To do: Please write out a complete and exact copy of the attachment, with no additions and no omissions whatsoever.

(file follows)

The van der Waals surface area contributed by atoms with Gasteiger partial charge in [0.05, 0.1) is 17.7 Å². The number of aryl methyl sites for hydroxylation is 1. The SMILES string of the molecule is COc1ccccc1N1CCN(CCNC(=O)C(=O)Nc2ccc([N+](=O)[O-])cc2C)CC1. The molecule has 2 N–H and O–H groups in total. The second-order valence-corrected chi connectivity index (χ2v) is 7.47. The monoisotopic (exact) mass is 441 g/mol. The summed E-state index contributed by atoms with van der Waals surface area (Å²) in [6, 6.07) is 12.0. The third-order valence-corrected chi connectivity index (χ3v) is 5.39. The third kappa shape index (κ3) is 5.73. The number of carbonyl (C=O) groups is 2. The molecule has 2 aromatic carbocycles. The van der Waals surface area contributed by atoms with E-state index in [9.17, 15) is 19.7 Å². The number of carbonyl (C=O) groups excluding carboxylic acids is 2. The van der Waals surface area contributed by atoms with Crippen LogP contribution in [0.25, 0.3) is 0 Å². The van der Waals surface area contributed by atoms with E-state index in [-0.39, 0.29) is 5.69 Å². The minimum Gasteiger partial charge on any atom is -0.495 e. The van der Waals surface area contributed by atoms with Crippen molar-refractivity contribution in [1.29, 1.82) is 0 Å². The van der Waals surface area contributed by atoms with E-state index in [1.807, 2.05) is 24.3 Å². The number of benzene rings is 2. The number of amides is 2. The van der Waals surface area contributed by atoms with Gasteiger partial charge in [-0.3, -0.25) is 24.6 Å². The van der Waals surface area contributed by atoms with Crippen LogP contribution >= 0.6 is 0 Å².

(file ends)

The van der Waals surface area contributed by atoms with Gasteiger partial charge in [0.05, 0.1) is 17.7 Å². The number of aryl methyl sites for hydroxylation is 1. The SMILES string of the molecule is COc1ccccc1N1CCN(CCNC(=O)C(=O)Nc2ccc([N+](=O)[O-])cc2C)CC1. The molecule has 2 N–H and O–H groups in total. The second-order valence-corrected chi connectivity index (χ2v) is 7.47. The monoisotopic (exact) mass is 441 g/mol. The summed E-state index contributed by atoms with van der Waals surface area (Å²) in [6, 6.07) is 12.0. The third-order valence-corrected chi connectivity index (χ3v) is 5.39. The third kappa shape index (κ3) is 5.73. The number of carbonyl (C=O) groups is 2. The molecule has 2 aromatic carbocycles. The van der Waals surface area contributed by atoms with E-state index in [9.17, 15) is 19.7 Å². The number of carbonyl (C=O) groups excluding carboxylic acids is 2. The van der Waals surface area contributed by atoms with Crippen LogP contribution in [0.25, 0.3) is 0 Å². The van der Waals surface area contributed by atoms with E-state index in [-0.39, 0.29) is 5.69 Å². The minimum Gasteiger partial charge on any atom is -0.495 e. The van der Waals surface area contributed by atoms with Crippen molar-refractivity contribution in [1.29, 1.82) is 0 Å². The van der Waals surface area contributed by atoms with E-state index in [1.807, 2.05) is 24.3 Å². The number of benzene rings is 2. The number of amides is 2. The van der Waals surface area contributed by atoms with Gasteiger partial charge in [-0.3, -0.25) is 24.6 Å². The van der Waals surface area contributed by atoms with Crippen LogP contribution >= 0.6 is 0 Å².